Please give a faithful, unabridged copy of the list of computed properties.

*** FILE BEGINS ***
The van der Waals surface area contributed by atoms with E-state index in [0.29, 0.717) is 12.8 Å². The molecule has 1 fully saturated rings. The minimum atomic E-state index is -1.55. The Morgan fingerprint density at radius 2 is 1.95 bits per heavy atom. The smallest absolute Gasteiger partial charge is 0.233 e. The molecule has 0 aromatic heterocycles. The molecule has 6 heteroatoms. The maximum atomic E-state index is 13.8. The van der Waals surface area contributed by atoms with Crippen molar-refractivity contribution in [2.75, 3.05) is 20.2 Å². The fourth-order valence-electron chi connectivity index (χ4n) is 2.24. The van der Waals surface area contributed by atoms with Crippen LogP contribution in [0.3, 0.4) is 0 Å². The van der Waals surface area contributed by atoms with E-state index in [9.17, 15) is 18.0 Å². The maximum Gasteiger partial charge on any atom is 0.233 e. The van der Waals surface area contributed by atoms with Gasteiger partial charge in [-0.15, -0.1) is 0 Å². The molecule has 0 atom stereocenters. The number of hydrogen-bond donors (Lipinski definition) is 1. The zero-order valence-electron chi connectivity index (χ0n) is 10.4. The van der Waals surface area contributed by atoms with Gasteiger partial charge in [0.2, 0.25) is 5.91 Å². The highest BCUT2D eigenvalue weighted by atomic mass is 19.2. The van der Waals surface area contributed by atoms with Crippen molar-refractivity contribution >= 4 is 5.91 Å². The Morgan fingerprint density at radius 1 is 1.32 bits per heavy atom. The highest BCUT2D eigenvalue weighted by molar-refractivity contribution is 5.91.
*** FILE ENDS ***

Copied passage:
The van der Waals surface area contributed by atoms with E-state index in [0.29, 0.717) is 12.8 Å². The molecule has 1 fully saturated rings. The minimum atomic E-state index is -1.55. The Morgan fingerprint density at radius 2 is 1.95 bits per heavy atom. The smallest absolute Gasteiger partial charge is 0.233 e. The molecule has 0 aromatic heterocycles. The molecule has 6 heteroatoms. The maximum atomic E-state index is 13.8. The van der Waals surface area contributed by atoms with Crippen molar-refractivity contribution in [2.75, 3.05) is 20.2 Å². The fourth-order valence-electron chi connectivity index (χ4n) is 2.24. The van der Waals surface area contributed by atoms with Crippen LogP contribution in [0.3, 0.4) is 0 Å². The van der Waals surface area contributed by atoms with E-state index in [9.17, 15) is 18.0 Å². The maximum Gasteiger partial charge on any atom is 0.233 e. The van der Waals surface area contributed by atoms with Gasteiger partial charge in [-0.15, -0.1) is 0 Å². The molecule has 0 atom stereocenters. The number of hydrogen-bond donors (Lipinski definition) is 1. The zero-order valence-electron chi connectivity index (χ0n) is 10.4. The van der Waals surface area contributed by atoms with Gasteiger partial charge in [0.2, 0.25) is 5.91 Å². The highest BCUT2D eigenvalue weighted by atomic mass is 19.2. The van der Waals surface area contributed by atoms with Crippen molar-refractivity contribution >= 4 is 5.91 Å². The Morgan fingerprint density at radius 1 is 1.32 bits per heavy atom. The highest BCUT2D eigenvalue weighted by molar-refractivity contribution is 5.91.